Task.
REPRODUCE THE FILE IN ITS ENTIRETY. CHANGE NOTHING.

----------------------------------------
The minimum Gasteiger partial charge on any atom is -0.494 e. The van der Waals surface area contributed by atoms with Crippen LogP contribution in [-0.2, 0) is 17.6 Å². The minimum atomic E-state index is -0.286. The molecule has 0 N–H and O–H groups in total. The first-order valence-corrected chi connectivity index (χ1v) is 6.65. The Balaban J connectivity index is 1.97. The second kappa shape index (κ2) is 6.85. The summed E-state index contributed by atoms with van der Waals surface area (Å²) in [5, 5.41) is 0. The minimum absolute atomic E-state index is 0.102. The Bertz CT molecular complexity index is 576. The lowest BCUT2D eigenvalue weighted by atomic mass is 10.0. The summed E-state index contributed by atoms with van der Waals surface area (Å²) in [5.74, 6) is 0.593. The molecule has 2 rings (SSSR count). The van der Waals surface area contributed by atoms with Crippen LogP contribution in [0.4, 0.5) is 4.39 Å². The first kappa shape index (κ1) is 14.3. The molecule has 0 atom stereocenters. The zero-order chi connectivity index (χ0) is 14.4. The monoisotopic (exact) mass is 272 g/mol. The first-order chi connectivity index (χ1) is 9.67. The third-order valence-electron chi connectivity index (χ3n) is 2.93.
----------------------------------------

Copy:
The minimum Gasteiger partial charge on any atom is -0.494 e. The van der Waals surface area contributed by atoms with Crippen LogP contribution in [-0.2, 0) is 17.6 Å². The minimum atomic E-state index is -0.286. The molecule has 0 N–H and O–H groups in total. The first-order valence-corrected chi connectivity index (χ1v) is 6.65. The Balaban J connectivity index is 1.97. The second kappa shape index (κ2) is 6.85. The summed E-state index contributed by atoms with van der Waals surface area (Å²) in [5, 5.41) is 0. The minimum absolute atomic E-state index is 0.102. The Bertz CT molecular complexity index is 576. The lowest BCUT2D eigenvalue weighted by atomic mass is 10.0. The summed E-state index contributed by atoms with van der Waals surface area (Å²) in [5.74, 6) is 0.593. The molecule has 2 rings (SSSR count). The van der Waals surface area contributed by atoms with Crippen LogP contribution in [0.4, 0.5) is 4.39 Å². The first kappa shape index (κ1) is 14.3. The molecule has 0 atom stereocenters. The zero-order chi connectivity index (χ0) is 14.4. The monoisotopic (exact) mass is 272 g/mol. The first-order chi connectivity index (χ1) is 9.67. The third-order valence-electron chi connectivity index (χ3n) is 2.93.